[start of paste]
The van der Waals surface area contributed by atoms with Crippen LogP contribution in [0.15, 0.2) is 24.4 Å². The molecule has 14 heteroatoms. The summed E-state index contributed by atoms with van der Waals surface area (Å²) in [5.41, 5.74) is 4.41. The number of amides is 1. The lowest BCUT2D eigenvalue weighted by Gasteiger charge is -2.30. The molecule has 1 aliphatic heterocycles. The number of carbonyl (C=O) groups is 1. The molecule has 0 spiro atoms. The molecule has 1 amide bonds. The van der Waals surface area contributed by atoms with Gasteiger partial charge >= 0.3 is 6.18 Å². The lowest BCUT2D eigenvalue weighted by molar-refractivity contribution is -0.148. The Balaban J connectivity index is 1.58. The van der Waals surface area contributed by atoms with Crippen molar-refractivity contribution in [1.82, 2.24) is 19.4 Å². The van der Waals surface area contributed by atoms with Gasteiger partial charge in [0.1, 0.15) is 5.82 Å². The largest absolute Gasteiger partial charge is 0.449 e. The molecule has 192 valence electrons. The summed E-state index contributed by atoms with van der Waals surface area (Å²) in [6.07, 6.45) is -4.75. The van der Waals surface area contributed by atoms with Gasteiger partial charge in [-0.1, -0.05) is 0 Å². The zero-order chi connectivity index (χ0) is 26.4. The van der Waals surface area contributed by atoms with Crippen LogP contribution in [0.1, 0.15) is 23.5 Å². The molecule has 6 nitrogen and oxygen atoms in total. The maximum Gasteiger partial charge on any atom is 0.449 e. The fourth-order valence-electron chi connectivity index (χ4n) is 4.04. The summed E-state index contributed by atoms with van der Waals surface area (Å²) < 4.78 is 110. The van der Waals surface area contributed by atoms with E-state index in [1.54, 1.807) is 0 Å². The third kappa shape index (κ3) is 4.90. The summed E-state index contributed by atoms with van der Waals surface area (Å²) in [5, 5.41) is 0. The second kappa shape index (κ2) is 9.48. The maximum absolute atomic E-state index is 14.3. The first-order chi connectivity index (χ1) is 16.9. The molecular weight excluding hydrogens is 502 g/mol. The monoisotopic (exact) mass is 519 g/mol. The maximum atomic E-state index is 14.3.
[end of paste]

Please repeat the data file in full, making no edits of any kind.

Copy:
The van der Waals surface area contributed by atoms with Crippen LogP contribution in [0.15, 0.2) is 24.4 Å². The molecule has 14 heteroatoms. The summed E-state index contributed by atoms with van der Waals surface area (Å²) in [5.41, 5.74) is 4.41. The number of amides is 1. The lowest BCUT2D eigenvalue weighted by Gasteiger charge is -2.30. The molecule has 1 aliphatic heterocycles. The number of carbonyl (C=O) groups is 1. The molecule has 0 spiro atoms. The molecule has 1 amide bonds. The van der Waals surface area contributed by atoms with Gasteiger partial charge >= 0.3 is 6.18 Å². The lowest BCUT2D eigenvalue weighted by molar-refractivity contribution is -0.148. The Balaban J connectivity index is 1.58. The van der Waals surface area contributed by atoms with Crippen molar-refractivity contribution in [1.82, 2.24) is 19.4 Å². The van der Waals surface area contributed by atoms with Gasteiger partial charge in [0.1, 0.15) is 5.82 Å². The largest absolute Gasteiger partial charge is 0.449 e. The molecule has 192 valence electrons. The summed E-state index contributed by atoms with van der Waals surface area (Å²) in [6.07, 6.45) is -4.75. The van der Waals surface area contributed by atoms with Gasteiger partial charge in [-0.1, -0.05) is 0 Å². The zero-order chi connectivity index (χ0) is 26.4. The van der Waals surface area contributed by atoms with Crippen LogP contribution in [0.1, 0.15) is 23.5 Å². The molecule has 6 nitrogen and oxygen atoms in total. The maximum Gasteiger partial charge on any atom is 0.449 e. The fourth-order valence-electron chi connectivity index (χ4n) is 4.04. The summed E-state index contributed by atoms with van der Waals surface area (Å²) < 4.78 is 110. The van der Waals surface area contributed by atoms with E-state index in [1.54, 1.807) is 0 Å². The third kappa shape index (κ3) is 4.90. The summed E-state index contributed by atoms with van der Waals surface area (Å²) in [5, 5.41) is 0. The second kappa shape index (κ2) is 9.48. The maximum absolute atomic E-state index is 14.3. The first-order chi connectivity index (χ1) is 16.9. The molecular weight excluding hydrogens is 502 g/mol. The monoisotopic (exact) mass is 519 g/mol. The maximum atomic E-state index is 14.3.